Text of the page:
New Yorkers love a good Broadway show. Like pizza, bagels, museums, and cheap street drugs, it’s one of the many perks of living in the five boroughs. While most New York natives wouldn’t be caught dead at other tourist traps like Madam Tussauds or the M&M Store, the average Gothamite will happily join the cattle drive of sweaty-thighed, vacationing Midwesterners that cram into the multitude of theaters that line the Great White Way. Yes, seeing Broadway musicals is one of the rare activities both New Yorkers and tourists alike enjoy besides avoiding homeless people and not going to Mets games. And yet, I just can’t seem to share in the affinity for these glorified, gussied-up karaoke jams — and in a city of Broadwayphiles, that puts me in the minority.
I’ve only seen one musical in my entire life, The Lion King, and that was only because my old college girlfriend dragged me to go see it ten years ago. I’d be lying if I said it wasn’t an impressive performance, but I had some problems with it that wound up ruining the Broadway experience for me forever. For starters, there were no live animals. You’d think if Disney was going to turn a cartoon about lions and monkeys into a live action stage production, they’d throw in some real lions and monkeys, at least for the kids. Instead, I was expected to believe that some actor wearing a lion head as a hat was actually Simba. (And speaking of the cast, I found it pretty racist that the producers hired primarily black actors. “Let’s cram all the black people into the one show on Broadway that takes place in Africa.” Appalling!).
Like with all musicals, there was way too much singing for my liking. There’s just something so uncomfortable and unnatural about people inexplicably breaking out into song. If I was having a conversation at a dinner party and just started belting out a song about AIDS from Rent, I’d be “making a scene.” But when an actor on stage does it, it’s called “stealing the scene.” There were so many songs in The Lion King, so many songs! There were even songs that weren’t in the original movie. They managed to take a tight, 88-minute film and balloon it into a meandering, bladder-aching, two-and-a-half hour marathon. The icing on the cake was having to spend upward of $100 a ticket on this debacle — and that was after months and months of trying to score seats on Ticketmaster. It’s only gotten worse in recent years. You’d have better chances of getting tickets to a Pink Floyd reunion tour than getting into the likes of Book of Mormon or Cabaret, and that’s saying a lot because one of the members of Pink Floyd is fucking dead. Yeah, you can get same-day tickets at the TKTS booth in Times Square, if you want to take your life into your own hands around those maligned double-decker tour busses. No thanks.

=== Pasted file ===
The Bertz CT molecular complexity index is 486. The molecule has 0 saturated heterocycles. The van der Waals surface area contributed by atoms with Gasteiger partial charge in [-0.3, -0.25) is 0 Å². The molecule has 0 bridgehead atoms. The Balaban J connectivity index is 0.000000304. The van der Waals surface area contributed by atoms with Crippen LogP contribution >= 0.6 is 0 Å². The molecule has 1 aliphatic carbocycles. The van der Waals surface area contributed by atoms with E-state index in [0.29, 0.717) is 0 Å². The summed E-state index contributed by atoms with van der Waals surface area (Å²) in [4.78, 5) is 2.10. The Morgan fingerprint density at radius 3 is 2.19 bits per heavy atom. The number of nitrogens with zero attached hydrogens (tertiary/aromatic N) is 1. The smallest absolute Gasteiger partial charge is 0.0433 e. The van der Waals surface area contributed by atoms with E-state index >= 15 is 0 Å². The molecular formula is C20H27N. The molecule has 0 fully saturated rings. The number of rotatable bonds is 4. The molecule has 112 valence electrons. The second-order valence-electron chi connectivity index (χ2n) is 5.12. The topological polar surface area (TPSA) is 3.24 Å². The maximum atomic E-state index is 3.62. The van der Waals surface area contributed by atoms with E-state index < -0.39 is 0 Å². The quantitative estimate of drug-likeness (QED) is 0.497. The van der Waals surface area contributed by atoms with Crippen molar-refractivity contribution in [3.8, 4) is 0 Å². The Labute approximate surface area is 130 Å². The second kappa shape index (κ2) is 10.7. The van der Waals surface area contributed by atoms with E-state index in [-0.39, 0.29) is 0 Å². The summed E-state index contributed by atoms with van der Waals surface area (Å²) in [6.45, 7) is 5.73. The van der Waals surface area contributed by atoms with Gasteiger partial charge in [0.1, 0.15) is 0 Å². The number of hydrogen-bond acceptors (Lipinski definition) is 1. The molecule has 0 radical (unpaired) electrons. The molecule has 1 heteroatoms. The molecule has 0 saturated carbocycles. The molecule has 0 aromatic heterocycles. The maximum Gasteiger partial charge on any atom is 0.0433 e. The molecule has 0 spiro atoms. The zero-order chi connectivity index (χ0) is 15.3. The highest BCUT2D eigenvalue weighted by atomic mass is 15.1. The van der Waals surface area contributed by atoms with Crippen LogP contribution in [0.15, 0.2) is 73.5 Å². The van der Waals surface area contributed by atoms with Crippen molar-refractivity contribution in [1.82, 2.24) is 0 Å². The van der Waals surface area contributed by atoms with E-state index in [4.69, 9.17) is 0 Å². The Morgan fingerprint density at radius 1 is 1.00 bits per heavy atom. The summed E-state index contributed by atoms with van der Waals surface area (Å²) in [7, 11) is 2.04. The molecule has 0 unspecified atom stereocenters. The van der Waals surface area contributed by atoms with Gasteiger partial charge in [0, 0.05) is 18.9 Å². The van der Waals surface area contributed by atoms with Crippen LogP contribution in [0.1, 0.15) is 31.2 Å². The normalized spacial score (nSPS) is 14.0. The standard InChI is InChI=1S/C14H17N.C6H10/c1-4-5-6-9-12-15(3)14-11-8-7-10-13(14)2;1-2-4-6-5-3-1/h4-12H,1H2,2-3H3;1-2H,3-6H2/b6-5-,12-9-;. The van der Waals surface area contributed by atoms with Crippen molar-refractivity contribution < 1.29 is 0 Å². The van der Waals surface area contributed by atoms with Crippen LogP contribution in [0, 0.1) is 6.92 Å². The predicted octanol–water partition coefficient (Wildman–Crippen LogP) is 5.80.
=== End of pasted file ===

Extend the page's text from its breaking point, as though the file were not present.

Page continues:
Needless to say, I’m pretty sour on the whole Broadway thing, and that sentiment has made for some awkward interactions with the majority of artsy people in this city who can rattle off the past 10 years of Tony Award winners. To not be a fan of Broadway in New York is to lack a very critical cultural frame of reference on par with not knowing who the Seinfeld Soup Nazi is or which Baldwin brother is the crazy one (answer: all of them). All I know of the pantheon of Broadway musicals past and present is what I can piece together from the commercials that run incessantly on NYC’s airwaves, or from what I’ve heard about them from others. The following is a summation of my Broadway knowledge…
The Phantom of the Opera – There’s a guy in a mask and a lot of spooky organ music. At some point, a chandelier falls from the ceiling.
Les Miserables – Something, something, something, France. Hugh Jackman and Anne Hathaway are in the movie version.
Wicked – The Wizard of Oz, but not.
The Book of Mormon – The guys from South Park wrote it and everyone loves it…except, probably, for actual Mormons.
Cats – Back in the ’90s one of the performers was sued by a woman in the audience because he allegedly grinded his crotch up against her.
This is all I know.
So, don’t be surprised, New York, when I steer our chitchats away from the Great White Way and toward something we as New Yorkers all have experience talking about…like the whole Israel-Palestine war going on. Everyone seems to have an opinion on that.